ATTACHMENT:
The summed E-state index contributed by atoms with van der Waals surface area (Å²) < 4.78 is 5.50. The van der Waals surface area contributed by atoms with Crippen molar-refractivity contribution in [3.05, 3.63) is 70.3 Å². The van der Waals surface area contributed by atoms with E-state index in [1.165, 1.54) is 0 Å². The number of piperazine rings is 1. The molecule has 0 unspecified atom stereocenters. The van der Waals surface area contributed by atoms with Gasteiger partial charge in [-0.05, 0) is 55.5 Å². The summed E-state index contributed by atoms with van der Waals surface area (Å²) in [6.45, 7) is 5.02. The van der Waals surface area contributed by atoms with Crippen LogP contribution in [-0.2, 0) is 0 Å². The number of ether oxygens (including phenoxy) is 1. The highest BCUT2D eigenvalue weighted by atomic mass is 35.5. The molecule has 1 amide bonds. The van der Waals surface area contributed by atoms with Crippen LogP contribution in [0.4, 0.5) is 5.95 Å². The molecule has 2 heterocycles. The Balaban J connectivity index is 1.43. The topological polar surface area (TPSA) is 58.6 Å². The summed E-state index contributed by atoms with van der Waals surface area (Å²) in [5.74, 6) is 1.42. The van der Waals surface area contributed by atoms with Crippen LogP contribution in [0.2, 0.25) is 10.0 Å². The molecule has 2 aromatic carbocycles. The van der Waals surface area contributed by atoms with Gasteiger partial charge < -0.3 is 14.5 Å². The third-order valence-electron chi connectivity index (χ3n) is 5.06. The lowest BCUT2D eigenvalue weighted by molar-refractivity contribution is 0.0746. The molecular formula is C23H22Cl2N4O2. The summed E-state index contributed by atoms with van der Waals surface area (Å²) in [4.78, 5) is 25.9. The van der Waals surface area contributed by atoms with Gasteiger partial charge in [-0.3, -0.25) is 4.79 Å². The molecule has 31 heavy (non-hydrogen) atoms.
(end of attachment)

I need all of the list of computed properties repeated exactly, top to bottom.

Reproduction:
The summed E-state index contributed by atoms with van der Waals surface area (Å²) < 4.78 is 5.50. The van der Waals surface area contributed by atoms with Crippen molar-refractivity contribution in [3.05, 3.63) is 70.3 Å². The van der Waals surface area contributed by atoms with E-state index in [1.165, 1.54) is 0 Å². The number of piperazine rings is 1. The molecule has 0 unspecified atom stereocenters. The van der Waals surface area contributed by atoms with Gasteiger partial charge in [-0.05, 0) is 55.5 Å². The summed E-state index contributed by atoms with van der Waals surface area (Å²) in [6.45, 7) is 5.02. The van der Waals surface area contributed by atoms with Crippen LogP contribution in [-0.2, 0) is 0 Å². The number of ether oxygens (including phenoxy) is 1. The highest BCUT2D eigenvalue weighted by atomic mass is 35.5. The molecule has 1 amide bonds. The van der Waals surface area contributed by atoms with Crippen LogP contribution in [0.4, 0.5) is 5.95 Å². The molecule has 2 heterocycles. The Balaban J connectivity index is 1.43. The topological polar surface area (TPSA) is 58.6 Å². The summed E-state index contributed by atoms with van der Waals surface area (Å²) in [5.74, 6) is 1.42. The van der Waals surface area contributed by atoms with Crippen LogP contribution in [0.2, 0.25) is 10.0 Å². The molecule has 2 aromatic carbocycles. The van der Waals surface area contributed by atoms with Gasteiger partial charge < -0.3 is 14.5 Å². The third-order valence-electron chi connectivity index (χ3n) is 5.06. The lowest BCUT2D eigenvalue weighted by molar-refractivity contribution is 0.0746. The molecular formula is C23H22Cl2N4O2. The summed E-state index contributed by atoms with van der Waals surface area (Å²) in [4.78, 5) is 25.9. The van der Waals surface area contributed by atoms with Gasteiger partial charge in [-0.3, -0.25) is 4.79 Å². The molecule has 31 heavy (non-hydrogen) atoms.